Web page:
Carry binoculars for watching the beautiful species of birds including the grey hornbill.
Carry lots of snacks along with bags to bring back the left overs.
Bhopal to Kerwa
Burhanpur: An off-beat retreat
The picturesque Tapi river, historical monuments, a thriving textile industry, Burhanpur has a lot to offer. Despite its many attractions such as the picturesque bathing ghats on the Tapi river, a medieval era gurdwara, a historic fort and a thriving textile industry, Burhanpur somehow seems to have escaped being noticed by the tourists.
The city, it is noteworthy, also has important historical associations. Spiritual leader Guru Nanak is known to have visited the Tapi shores at Burhanpur; Mughal emperor Shah Jahan spent a considerable time here; his wife Mumtaz Mahal is believed to have been buried at Ahukhana, the pavilion of the begums, before the Taj Mahal in Agra was built.
There’s a lot to indulge in here. Early morning you can hire a boat at the Tapi. The view of the grand fort and the gurdwara at that hour is mesmerising. The gates of the fort is largely in ruins but quite a lot remains of the Diwan-i- Aam (place for public audiences) and Diwan-i- Khas (hall of private audiences). The best preserved site in the fort is the hammam (the royal bath), built by Shah Jahan for his wife Mumtaz Mahal. The moulded ceilings are embellished with beautiful mosaics and murals. Some of it seems to have influenced the architecture of the Taj Mahal as well.
The walk from the fort to the Jama Masjid, built by the Emperor Adil Shah, is a short one. The mosque, believed to have been built in 1590, has 36 m high minarets towering over its structure. It has a spacious courtyard leading to the main prayer hall which has beautiful arched granite columns. Its construction gives an echo effect to the voice of the Imam when he delivers the holy sermons. Interestingly, this mosque has messages inscribed in Sanskrit.
The hamman Khana (public baths), an excellent example of water harvesting, is yet another of Burhanpur’s notable monuments. These hammams were fed through water harvesting and channelising systems called khuni bhandars which used the Tapti water effectively for public works in the town. About three kilometers from the heart of Burhanpur lies the Dargah-e-hakimi, a sacred place of pilgrimage for Dawoodi Bohra Muslims. This is the mausoleum of Syedi Abdulqadir Hakimuddin who is known to have come to Burhanpur in 1729 to spread the word of the Prophet. It is a well maintained complex. The gurdwara which Guru Govind Singh (the tenth Sikh guru) visited in the 17th century was rebuilt in the 20th century. It is an important place of Sikh pilgrimage and there are a number of textile units nearby.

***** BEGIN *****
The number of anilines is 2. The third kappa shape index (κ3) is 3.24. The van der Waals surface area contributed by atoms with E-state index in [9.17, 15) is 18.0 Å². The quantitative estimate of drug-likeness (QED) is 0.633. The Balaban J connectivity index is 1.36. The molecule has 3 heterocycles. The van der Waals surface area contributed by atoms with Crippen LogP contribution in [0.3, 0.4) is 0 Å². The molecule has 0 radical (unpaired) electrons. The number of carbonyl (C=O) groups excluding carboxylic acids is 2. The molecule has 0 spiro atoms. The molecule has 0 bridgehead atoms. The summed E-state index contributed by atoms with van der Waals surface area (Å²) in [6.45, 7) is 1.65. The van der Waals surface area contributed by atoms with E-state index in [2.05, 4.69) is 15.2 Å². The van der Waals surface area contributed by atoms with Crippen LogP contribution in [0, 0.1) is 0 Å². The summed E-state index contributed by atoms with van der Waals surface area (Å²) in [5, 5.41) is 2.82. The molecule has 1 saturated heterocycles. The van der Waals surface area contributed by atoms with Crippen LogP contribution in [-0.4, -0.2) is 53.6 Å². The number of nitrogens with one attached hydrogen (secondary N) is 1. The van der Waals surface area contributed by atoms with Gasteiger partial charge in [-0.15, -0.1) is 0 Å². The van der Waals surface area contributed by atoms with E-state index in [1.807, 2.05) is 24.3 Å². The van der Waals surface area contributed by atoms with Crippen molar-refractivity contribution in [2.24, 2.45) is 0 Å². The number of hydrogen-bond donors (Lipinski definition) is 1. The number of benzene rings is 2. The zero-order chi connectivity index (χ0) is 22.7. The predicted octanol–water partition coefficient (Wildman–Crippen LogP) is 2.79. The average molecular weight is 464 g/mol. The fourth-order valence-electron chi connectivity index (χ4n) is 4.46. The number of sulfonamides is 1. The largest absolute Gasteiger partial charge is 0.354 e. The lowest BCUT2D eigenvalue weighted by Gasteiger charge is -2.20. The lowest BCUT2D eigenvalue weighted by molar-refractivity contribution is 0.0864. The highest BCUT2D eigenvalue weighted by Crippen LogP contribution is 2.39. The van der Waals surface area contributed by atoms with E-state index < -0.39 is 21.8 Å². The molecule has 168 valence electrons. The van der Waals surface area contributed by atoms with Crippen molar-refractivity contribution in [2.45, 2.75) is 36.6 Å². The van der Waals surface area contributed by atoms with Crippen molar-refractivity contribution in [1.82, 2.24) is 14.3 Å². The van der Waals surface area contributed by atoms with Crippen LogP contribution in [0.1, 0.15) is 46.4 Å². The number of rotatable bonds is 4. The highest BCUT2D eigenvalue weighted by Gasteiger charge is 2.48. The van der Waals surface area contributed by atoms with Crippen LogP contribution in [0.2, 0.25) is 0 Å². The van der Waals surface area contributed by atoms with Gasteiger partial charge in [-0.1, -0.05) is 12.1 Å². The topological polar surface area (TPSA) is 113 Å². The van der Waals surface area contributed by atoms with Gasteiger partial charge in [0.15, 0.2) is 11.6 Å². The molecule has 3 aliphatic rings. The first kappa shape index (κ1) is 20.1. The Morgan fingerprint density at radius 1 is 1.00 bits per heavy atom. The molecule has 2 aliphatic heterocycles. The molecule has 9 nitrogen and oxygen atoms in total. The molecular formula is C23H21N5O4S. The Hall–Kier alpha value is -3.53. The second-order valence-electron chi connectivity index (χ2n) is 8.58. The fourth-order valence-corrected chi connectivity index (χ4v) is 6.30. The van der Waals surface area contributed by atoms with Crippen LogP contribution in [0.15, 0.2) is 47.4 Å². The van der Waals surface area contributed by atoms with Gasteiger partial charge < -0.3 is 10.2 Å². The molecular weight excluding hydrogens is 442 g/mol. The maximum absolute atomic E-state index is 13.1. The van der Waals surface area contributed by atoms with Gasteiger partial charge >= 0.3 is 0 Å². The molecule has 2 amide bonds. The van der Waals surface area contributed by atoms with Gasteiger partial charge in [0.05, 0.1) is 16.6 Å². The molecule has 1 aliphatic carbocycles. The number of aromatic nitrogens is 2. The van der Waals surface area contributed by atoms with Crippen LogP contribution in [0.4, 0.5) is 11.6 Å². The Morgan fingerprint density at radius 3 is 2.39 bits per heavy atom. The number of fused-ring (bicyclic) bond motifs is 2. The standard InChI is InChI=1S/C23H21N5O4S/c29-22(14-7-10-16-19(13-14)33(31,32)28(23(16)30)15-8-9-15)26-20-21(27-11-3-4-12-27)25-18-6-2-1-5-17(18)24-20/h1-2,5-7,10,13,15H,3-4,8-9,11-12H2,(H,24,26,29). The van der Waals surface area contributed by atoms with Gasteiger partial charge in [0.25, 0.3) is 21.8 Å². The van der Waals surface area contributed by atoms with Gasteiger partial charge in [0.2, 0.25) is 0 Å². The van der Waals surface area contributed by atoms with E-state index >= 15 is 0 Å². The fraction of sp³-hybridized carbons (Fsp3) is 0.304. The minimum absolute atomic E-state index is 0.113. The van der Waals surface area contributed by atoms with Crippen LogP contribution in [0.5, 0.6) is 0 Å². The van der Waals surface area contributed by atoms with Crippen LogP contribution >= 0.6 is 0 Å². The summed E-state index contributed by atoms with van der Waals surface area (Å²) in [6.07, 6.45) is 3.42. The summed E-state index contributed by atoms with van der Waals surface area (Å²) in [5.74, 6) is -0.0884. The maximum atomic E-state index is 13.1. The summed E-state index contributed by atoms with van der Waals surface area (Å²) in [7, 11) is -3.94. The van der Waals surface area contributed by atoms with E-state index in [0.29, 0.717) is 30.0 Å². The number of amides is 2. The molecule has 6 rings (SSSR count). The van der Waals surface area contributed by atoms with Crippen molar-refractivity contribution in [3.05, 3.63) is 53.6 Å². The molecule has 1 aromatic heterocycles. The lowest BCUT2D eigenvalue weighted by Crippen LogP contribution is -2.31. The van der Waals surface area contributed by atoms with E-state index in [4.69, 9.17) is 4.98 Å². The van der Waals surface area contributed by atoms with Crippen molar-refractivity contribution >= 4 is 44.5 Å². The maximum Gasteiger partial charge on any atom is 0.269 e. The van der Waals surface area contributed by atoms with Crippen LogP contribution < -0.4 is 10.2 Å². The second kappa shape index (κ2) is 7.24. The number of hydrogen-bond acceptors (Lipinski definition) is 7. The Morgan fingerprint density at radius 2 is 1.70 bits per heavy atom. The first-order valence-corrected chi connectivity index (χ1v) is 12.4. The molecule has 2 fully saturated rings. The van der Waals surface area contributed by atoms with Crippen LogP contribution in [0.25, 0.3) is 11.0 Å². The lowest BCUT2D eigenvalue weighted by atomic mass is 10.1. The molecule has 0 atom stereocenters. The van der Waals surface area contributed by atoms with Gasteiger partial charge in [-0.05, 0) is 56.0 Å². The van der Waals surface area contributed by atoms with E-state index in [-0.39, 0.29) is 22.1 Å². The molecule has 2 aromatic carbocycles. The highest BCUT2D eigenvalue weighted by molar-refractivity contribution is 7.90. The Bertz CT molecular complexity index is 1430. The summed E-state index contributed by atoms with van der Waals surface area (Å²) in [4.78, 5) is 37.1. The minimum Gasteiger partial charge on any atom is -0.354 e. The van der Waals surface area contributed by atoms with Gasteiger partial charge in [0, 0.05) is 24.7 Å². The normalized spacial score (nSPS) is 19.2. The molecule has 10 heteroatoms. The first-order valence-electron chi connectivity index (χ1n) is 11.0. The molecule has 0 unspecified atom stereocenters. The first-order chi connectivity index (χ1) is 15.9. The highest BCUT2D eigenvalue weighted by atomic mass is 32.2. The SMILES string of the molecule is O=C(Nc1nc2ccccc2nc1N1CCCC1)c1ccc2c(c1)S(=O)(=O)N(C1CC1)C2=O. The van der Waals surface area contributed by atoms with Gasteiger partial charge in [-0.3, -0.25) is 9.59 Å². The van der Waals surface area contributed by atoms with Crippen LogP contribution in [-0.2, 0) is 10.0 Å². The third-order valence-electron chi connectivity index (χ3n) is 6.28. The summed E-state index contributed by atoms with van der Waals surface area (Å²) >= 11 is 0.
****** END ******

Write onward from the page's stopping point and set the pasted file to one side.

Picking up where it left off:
Devi Ahilyabai Holkar airport at Indore,181 km away, is the nearest. The distance from Indore to Burhanpur can be easily covered in three hours.
Where to Stay
Hotel Ambar and Holiday Resort
Tel: (+91-7325-251197, 255154)
Indore to Burhanpur
Mandu: Poetry In Stone
Don’t come to Mandu for its ruins but for the story of unparalleled love of Baz Bahadur and Rani Roopmati. It is the story of an extraordinarily beautiful village belle with a divine voice and of a handsome Sultan, a lover of music and poetry. Mandu’s ruins still narrate the tragic war between Akbar and Baz Bahadur and the suicide of Rani Roopmati to save her chastity. Mandu, however, continues to remain a poetry in stone and an architectural marvel.
Monuments in Mandu
The Jahaz Mahal with its Persian wheel for hot and cold water; the Hindola palace with its perceptible tilt of walls that give an illusion that it is swaying; the air-conditioned walls of Champa-Baondi and the Royal Palace…The amalgam of Hindu, Islamic and Jain architecture clearly reflects in the monuments. Close to the Royal Palace are the Jami Masjid and Hoshan Shah’s Tomb. The former is said to be modeled along the lines of the great mosque at Damascus. Its western wall is adorned with marvelous carvings and there is a beautiful ornate marble pulpit next to the central niche. There are many beautiful monuments in Mandu.
Hoshang Shah’s marble tomb, few know, is said to have inspired none other than the Taj Mahal. The Roopmati Palace along with a few other monuments is located at the Sagar Tal. There is a Dai ka Mahal (nurse’s palace) and the Dai ki Bahen ka Mahal, a picturesque little eight-sided structure. The Malik Mughith Mosque, built in 1432, has an ingeniously made front porch and copious Hindu temple pillars inside. One must visit the Echo Point here — a testimony to the brilliant acoustic systems of the 15th century!
Adjacent to the Tal is the palace of Baz Bahadur. Some meters away stands the pavilion of Rani Roopmati, the place from where she used to offer prayers to river Narmada. The elegant contours of the caravanserai, the enormity of the Hathi Mahal, the Gada Mahal and numerous others nameless tombs promise to capture anyone’s imagination with their anonymity and streaks of history trapped in them.
Best Season To Visit
Throughout the year
Where To Stay
Malwa Resort (Tel: 07292-263235; email: email@example.com); Malwa Retreat (Tel: 07292-263221; email: firstname.lastname@example.org)
By Reema Bhalla